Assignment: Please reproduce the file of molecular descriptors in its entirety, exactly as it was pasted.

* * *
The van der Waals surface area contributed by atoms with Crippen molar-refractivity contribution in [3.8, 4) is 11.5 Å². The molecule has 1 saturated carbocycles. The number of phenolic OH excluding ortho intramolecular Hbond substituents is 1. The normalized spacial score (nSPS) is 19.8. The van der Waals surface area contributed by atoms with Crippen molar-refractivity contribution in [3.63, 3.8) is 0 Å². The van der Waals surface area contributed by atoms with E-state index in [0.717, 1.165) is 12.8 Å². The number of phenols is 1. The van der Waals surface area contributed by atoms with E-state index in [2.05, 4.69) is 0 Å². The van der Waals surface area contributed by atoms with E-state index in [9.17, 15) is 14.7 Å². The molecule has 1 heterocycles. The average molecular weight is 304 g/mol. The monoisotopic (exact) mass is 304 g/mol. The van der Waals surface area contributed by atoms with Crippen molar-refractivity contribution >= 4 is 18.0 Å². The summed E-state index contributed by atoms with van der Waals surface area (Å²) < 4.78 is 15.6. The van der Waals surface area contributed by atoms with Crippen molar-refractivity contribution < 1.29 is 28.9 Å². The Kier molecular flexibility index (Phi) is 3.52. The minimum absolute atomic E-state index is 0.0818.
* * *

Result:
The van der Waals surface area contributed by atoms with Crippen molar-refractivity contribution in [3.8, 4) is 11.5 Å². The molecule has 1 saturated carbocycles. The number of phenolic OH excluding ortho intramolecular Hbond substituents is 1. The normalized spacial score (nSPS) is 19.8. The van der Waals surface area contributed by atoms with Crippen molar-refractivity contribution in [3.63, 3.8) is 0 Å². The van der Waals surface area contributed by atoms with E-state index in [0.717, 1.165) is 12.8 Å². The number of phenols is 1. The van der Waals surface area contributed by atoms with E-state index in [2.05, 4.69) is 0 Å². The van der Waals surface area contributed by atoms with E-state index in [9.17, 15) is 14.7 Å². The molecule has 1 heterocycles. The average molecular weight is 304 g/mol. The monoisotopic (exact) mass is 304 g/mol. The van der Waals surface area contributed by atoms with Crippen molar-refractivity contribution >= 4 is 18.0 Å². The summed E-state index contributed by atoms with van der Waals surface area (Å²) < 4.78 is 15.6. The van der Waals surface area contributed by atoms with Crippen molar-refractivity contribution < 1.29 is 28.9 Å². The Kier molecular flexibility index (Phi) is 3.52. The minimum absolute atomic E-state index is 0.0818.